“I b’lieve I can see a bomb in his pocket,” said Henry. “It looks to me ’xactly like a bomb.”
“You ever seen a bomb?” said William.
“I may’ve done,” said Henry. “I may quite possibly have done. Anyway, it looked to me like a bomb. That’s all I say. I can only say how it looks to me. I don’t know how bombs look to other folks.”
- Number: 6.7
- Published: 1926 (1925 in magazine form)
- Book: William the Conqueror
- Synopsis: The Outlaws suspect a newcomer to the village of being an agent of The Reds.
This is one of those stories in which the Outlaws’ determination to fight one (non-existent) crime leads to their, accidentally, aiding and abetting another (existent) one..
Douglas was kept in half an hour by the French master and William an hour. William was kept in half an hour longer than Douglas because his ignorance of French verbs was half-an-hour deeper than Douglas’ ignorance of French verbs.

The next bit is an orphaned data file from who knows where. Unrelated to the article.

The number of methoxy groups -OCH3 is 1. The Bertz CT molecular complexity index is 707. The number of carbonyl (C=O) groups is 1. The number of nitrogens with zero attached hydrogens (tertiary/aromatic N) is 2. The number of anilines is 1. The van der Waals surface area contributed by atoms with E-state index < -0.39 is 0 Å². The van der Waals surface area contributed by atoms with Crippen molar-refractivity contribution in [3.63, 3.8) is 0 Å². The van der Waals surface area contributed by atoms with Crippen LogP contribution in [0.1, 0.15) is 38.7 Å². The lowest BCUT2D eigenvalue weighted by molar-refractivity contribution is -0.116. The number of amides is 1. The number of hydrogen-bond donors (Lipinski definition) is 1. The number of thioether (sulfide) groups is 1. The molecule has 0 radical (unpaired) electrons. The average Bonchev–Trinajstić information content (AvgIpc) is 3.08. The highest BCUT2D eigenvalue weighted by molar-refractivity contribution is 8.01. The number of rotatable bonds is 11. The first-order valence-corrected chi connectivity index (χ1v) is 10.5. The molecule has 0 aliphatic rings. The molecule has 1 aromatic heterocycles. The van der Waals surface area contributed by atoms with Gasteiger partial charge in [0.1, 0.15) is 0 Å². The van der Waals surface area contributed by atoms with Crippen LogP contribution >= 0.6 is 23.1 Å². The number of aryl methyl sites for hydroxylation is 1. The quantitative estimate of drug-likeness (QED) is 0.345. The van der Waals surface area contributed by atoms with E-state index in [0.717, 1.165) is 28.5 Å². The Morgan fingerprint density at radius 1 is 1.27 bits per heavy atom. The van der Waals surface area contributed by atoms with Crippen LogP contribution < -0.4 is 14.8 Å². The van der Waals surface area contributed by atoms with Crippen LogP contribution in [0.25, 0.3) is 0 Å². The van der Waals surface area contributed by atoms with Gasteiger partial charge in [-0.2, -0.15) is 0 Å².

Its best feature, though, is the scene in which they try to investigate the house of “Dmitritch”, who they suspect of being a Bolshevik assassin. Henry comes up with the idea of going up to the front door and innocently asking, “Does Mr Brown live here?” and using the opportunity to peer inside.
The Outlaws, who all leave school at different times, each summon up the courage to perpetrate this ruse separately. William happens to come up with the idea last and incurs the final, pent-up wrath of the householder.